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‘Green Teams’ Practice What They Preach

Interns with PSEG Institute for Sustainability Studies change culture, address climate change

Posted in: Science and Technology, University

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“Green Teams” sponsored by the PSEG Institute for Sustainability Studies branched out this summer, advocating for communities to adapt greener lifestyles and for industries to innovate greener ways of doing business. They connected to science at Princeton’s Plasma Physics Lab and took their message global, joining sustainability initiatives at the United Nations, and dug in at the grassroots level in a city park.

With the group ending its summer program to reduce the state’s ecological footprints on August 7, Rick Thigpen, senior vice president, PSEG, praised their work to create sustainable, livable and resilient communities and industry.

“You recognize this as a global problem and a profound problem,” Thigpen said. “Preaching the gospel of sustainability is something I want you all to be proud of. It really is serious business.”

Rick Thigpen, senior vice president, PSEG
Rick Thigpen, senior vice president, PSEG

The “Green Teams” program is based at Montclair State University, where the PSEG Institute for Sustainability Studies supports research and community projects, including climate change in New Jersey, and energy and water studies globally. It has been a key platform for launching participating students into internships, green jobs and graduate study.

Community partners sponsor teams of college undergraduates who provide research, analysis and marketing to shift corporate culture. Forty undergraduates came from 18 different colleges, bringing with them diverse interests and majors, from STEM to business and public health to anthropology.

“You have the opportunity to use these experiences to be the catalyst for change, the pusher, the leader because this [climate] crisis is real,” said Angela Ortiz, Energy and Sustainability policy manager at PSEG.

Justin Bates, a senior Physics and Mathematics major at Montclair State, said the “culture of teamwork” was key to the projects’ success. “We could not have produced the work we presented without each other.” For example, a team with diverse talents in computer science, psychology, writing and environmental science, was able to create voice technology to provide New Jersey Natural Gas customers with energy efficiency tips.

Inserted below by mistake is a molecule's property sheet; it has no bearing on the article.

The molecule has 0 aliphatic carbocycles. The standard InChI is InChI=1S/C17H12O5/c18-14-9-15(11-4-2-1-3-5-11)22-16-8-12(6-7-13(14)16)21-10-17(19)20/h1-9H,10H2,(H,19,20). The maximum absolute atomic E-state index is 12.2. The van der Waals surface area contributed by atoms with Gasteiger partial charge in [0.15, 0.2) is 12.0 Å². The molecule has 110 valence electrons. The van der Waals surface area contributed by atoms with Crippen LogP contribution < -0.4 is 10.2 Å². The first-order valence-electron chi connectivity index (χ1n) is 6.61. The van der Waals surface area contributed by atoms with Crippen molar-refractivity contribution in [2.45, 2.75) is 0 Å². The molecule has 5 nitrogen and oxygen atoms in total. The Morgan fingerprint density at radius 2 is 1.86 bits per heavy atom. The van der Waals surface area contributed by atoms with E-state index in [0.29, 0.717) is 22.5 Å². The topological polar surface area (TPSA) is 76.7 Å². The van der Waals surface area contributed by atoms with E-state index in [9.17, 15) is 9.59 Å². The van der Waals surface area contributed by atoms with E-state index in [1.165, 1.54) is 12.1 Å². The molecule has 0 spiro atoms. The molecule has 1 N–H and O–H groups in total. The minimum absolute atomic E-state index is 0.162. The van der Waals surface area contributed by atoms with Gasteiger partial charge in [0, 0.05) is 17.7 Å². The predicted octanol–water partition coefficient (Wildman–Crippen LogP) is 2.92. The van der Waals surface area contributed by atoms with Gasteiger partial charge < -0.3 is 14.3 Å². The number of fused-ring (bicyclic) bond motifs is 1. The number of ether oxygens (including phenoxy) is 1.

Encouraging the group at the kick-off event in early June, Timothy Carter, president of Second Nature, a nonprofit committed to accelerating climate action, said, “We can make a difference if we have a vision.”

Global Impact

Much of the environmental work benefited the Garden State, but the experience embraced global sustainability partnerships and strategies, with the group attending a United Nations forum, sitting alongside diplomats, UN officials and education experts sharing experiences and strategies on achieving the sustainable development goals known as SDGs. Those goals, a call for action by all countries, address poverty, hunger, gender equity, clean water and sanitation, affordable and clean energy, climate action, and peace and justice.

“There is nothing more important to the young people in the University than the awakening of the imagination,” said Montclair State University Provost Willard Gingerich. “As academics, the challenge we face is awakening it around the challenges that the SDG agenda present to us.”

Gingerich was speaking during the UN’s Higher Education Sustainability Initiative (HESI) event, which explored the ways higher education institutions are engaged in meeting the SDGs specific focus on quality education, decent work and economic growth, and partnerships. Montclair State and the PSEG Institute for Sustainability Studies have supported this global initiative since 2016, with the “Green Teams” completing more than 100 projects focused on 13 of the 17 goals, Gingerich said.

The paid internships are supported by the PSEG Foundation, academic and corporate partners and a grant from the National Science Foundation, and offered in partnership with New Jersey Higher Education Partnership for Sustainability.

In a separate project headed by a graduate assistant, the PSEG Institute for Sustainability Studies “has mapped every one of the more than 325 academic programs at Montclair State University, including master’s and PhD programs, against all 17 of the SDGs,” Gingerich said.

The University is now engaged in a campaign to ensure that the University faculty members who deliver the programs understand and highlight the impact of the curriculum on the SDGs that relate to their curricula. “We expect the initiative will promote engagement of the core values of all academic departments with those of the UN 2030 Global Agenda,” Gingerich said.

In meeting the needs throughout New Jersey, the “Green Teams” partnered for 10 weeks with New Jersey Natural Gas, Artificial Intelligence; New Jersey Natural Gas, Renewable Natural Resources; The City of Newark; Newark Science and Sustainability Inc.; Sussex County Municipal Utilities Authority; FoamCycle; PGIM; PSEG; and Montclair State University.

“We are grateful to all involved who helped make real-world educational opportunities available to our diverse group of talented students leading to positive real-world change,” said Amy Tuininga, the Institute’s director.